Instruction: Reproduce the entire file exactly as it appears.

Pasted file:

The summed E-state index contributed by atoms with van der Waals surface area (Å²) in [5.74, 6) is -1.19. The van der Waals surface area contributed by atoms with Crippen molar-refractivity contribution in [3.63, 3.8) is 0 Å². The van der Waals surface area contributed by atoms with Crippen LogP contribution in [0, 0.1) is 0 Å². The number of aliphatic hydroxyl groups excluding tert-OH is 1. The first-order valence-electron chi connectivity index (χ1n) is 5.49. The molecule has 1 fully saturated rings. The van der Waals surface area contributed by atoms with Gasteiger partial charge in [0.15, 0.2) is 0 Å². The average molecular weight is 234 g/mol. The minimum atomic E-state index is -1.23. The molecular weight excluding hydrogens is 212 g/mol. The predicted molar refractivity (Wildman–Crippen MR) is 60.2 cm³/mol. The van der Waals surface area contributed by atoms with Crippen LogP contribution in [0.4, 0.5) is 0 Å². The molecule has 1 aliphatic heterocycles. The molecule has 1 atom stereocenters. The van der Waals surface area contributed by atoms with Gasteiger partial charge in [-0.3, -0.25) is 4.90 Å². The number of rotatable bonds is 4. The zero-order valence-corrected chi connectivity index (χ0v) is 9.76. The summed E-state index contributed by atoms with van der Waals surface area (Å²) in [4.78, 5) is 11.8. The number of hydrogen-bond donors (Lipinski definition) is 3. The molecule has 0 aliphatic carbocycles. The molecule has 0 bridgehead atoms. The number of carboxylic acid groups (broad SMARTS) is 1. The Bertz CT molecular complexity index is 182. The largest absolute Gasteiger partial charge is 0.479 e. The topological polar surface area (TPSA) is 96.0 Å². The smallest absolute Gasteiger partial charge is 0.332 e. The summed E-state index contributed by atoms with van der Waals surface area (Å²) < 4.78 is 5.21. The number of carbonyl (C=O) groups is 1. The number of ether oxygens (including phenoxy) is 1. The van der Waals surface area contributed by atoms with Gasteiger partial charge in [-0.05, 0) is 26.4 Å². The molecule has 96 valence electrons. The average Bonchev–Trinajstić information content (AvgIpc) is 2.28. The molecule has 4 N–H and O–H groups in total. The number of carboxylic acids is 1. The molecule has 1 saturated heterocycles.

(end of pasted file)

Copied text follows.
The summed E-state index contributed by atoms with van der Waals surface area (Å²) in [5.74, 6) is -1.19. The van der Waals surface area contributed by atoms with Crippen molar-refractivity contribution in [3.63, 3.8) is 0 Å². The van der Waals surface area contributed by atoms with Crippen LogP contribution in [0, 0.1) is 0 Å². The number of aliphatic hydroxyl groups excluding tert-OH is 1. The first-order valence-electron chi connectivity index (χ1n) is 5.49. The molecule has 1 fully saturated rings. The van der Waals surface area contributed by atoms with Gasteiger partial charge in [0.15, 0.2) is 0 Å². The average molecular weight is 234 g/mol. The minimum atomic E-state index is -1.23. The molecular weight excluding hydrogens is 212 g/mol. The predicted molar refractivity (Wildman–Crippen MR) is 60.2 cm³/mol. The van der Waals surface area contributed by atoms with Crippen LogP contribution in [0.4, 0.5) is 0 Å². The molecule has 1 aliphatic heterocycles. The molecule has 1 atom stereocenters. The van der Waals surface area contributed by atoms with Gasteiger partial charge in [-0.3, -0.25) is 4.90 Å². The number of rotatable bonds is 4. The zero-order valence-corrected chi connectivity index (χ0v) is 9.76. The summed E-state index contributed by atoms with van der Waals surface area (Å²) in [4.78, 5) is 11.8. The number of hydrogen-bond donors (Lipinski definition) is 3. The molecule has 0 aliphatic carbocycles. The molecule has 0 bridgehead atoms. The number of carboxylic acid groups (broad SMARTS) is 1. The Bertz CT molecular complexity index is 182. The largest absolute Gasteiger partial charge is 0.479 e. The topological polar surface area (TPSA) is 96.0 Å². The smallest absolute Gasteiger partial charge is 0.332 e. The summed E-state index contributed by atoms with van der Waals surface area (Å²) < 4.78 is 5.21. The number of carbonyl (C=O) groups is 1. The number of ether oxygens (including phenoxy) is 1. The van der Waals surface area contributed by atoms with Gasteiger partial charge in [-0.05, 0) is 26.4 Å². The molecule has 96 valence electrons. The average Bonchev–Trinajstić information content (AvgIpc) is 2.28. The molecule has 4 N–H and O–H groups in total. The number of carboxylic acids is 1. The molecule has 1 saturated heterocycles.